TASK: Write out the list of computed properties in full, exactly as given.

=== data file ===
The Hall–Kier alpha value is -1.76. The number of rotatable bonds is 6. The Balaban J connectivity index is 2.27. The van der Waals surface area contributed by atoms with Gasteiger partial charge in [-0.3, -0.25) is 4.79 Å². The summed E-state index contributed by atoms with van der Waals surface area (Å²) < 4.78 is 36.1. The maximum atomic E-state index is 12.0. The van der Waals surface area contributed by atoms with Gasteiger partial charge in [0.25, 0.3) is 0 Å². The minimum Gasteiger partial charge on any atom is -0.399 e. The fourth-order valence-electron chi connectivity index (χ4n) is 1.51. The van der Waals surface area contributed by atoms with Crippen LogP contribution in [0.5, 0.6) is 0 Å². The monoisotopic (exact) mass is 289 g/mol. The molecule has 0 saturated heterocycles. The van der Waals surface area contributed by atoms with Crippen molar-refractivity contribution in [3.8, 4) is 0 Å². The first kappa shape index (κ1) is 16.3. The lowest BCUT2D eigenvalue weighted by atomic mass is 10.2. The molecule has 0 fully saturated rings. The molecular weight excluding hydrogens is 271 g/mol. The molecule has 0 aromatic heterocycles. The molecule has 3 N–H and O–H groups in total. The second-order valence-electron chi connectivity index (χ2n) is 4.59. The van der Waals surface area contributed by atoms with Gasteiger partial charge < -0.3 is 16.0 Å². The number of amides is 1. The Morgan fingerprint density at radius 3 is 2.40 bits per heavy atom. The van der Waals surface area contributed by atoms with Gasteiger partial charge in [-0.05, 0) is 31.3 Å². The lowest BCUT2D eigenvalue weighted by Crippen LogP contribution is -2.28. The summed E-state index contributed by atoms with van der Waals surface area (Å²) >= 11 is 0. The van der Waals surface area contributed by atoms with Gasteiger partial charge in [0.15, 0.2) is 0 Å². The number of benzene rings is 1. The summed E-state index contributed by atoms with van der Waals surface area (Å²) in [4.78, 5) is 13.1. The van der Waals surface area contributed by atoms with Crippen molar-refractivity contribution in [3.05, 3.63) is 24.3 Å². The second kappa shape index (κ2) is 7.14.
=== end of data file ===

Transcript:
The Hall–Kier alpha value is -1.76. The number of rotatable bonds is 6. The Balaban J connectivity index is 2.27. The van der Waals surface area contributed by atoms with Gasteiger partial charge in [-0.3, -0.25) is 4.79 Å². The summed E-state index contributed by atoms with van der Waals surface area (Å²) < 4.78 is 36.1. The maximum atomic E-state index is 12.0. The van der Waals surface area contributed by atoms with Gasteiger partial charge in [0.25, 0.3) is 0 Å². The minimum Gasteiger partial charge on any atom is -0.399 e. The fourth-order valence-electron chi connectivity index (χ4n) is 1.51. The van der Waals surface area contributed by atoms with Crippen LogP contribution in [0.5, 0.6) is 0 Å². The monoisotopic (exact) mass is 289 g/mol. The molecule has 0 saturated heterocycles. The van der Waals surface area contributed by atoms with Crippen molar-refractivity contribution in [3.8, 4) is 0 Å². The first kappa shape index (κ1) is 16.3. The lowest BCUT2D eigenvalue weighted by atomic mass is 10.2. The molecule has 0 fully saturated rings. The molecular weight excluding hydrogens is 271 g/mol. The molecule has 0 aromatic heterocycles. The molecule has 3 N–H and O–H groups in total. The second-order valence-electron chi connectivity index (χ2n) is 4.59. The van der Waals surface area contributed by atoms with Gasteiger partial charge < -0.3 is 16.0 Å². The number of amides is 1. The Morgan fingerprint density at radius 3 is 2.40 bits per heavy atom. The van der Waals surface area contributed by atoms with Gasteiger partial charge in [-0.05, 0) is 31.3 Å². The lowest BCUT2D eigenvalue weighted by Crippen LogP contribution is -2.28. The summed E-state index contributed by atoms with van der Waals surface area (Å²) >= 11 is 0. The van der Waals surface area contributed by atoms with Gasteiger partial charge in [0.15, 0.2) is 0 Å². The number of benzene rings is 1. The summed E-state index contributed by atoms with van der Waals surface area (Å²) in [4.78, 5) is 13.1. The van der Waals surface area contributed by atoms with Crippen molar-refractivity contribution in [3.05, 3.63) is 24.3 Å². The second kappa shape index (κ2) is 7.14.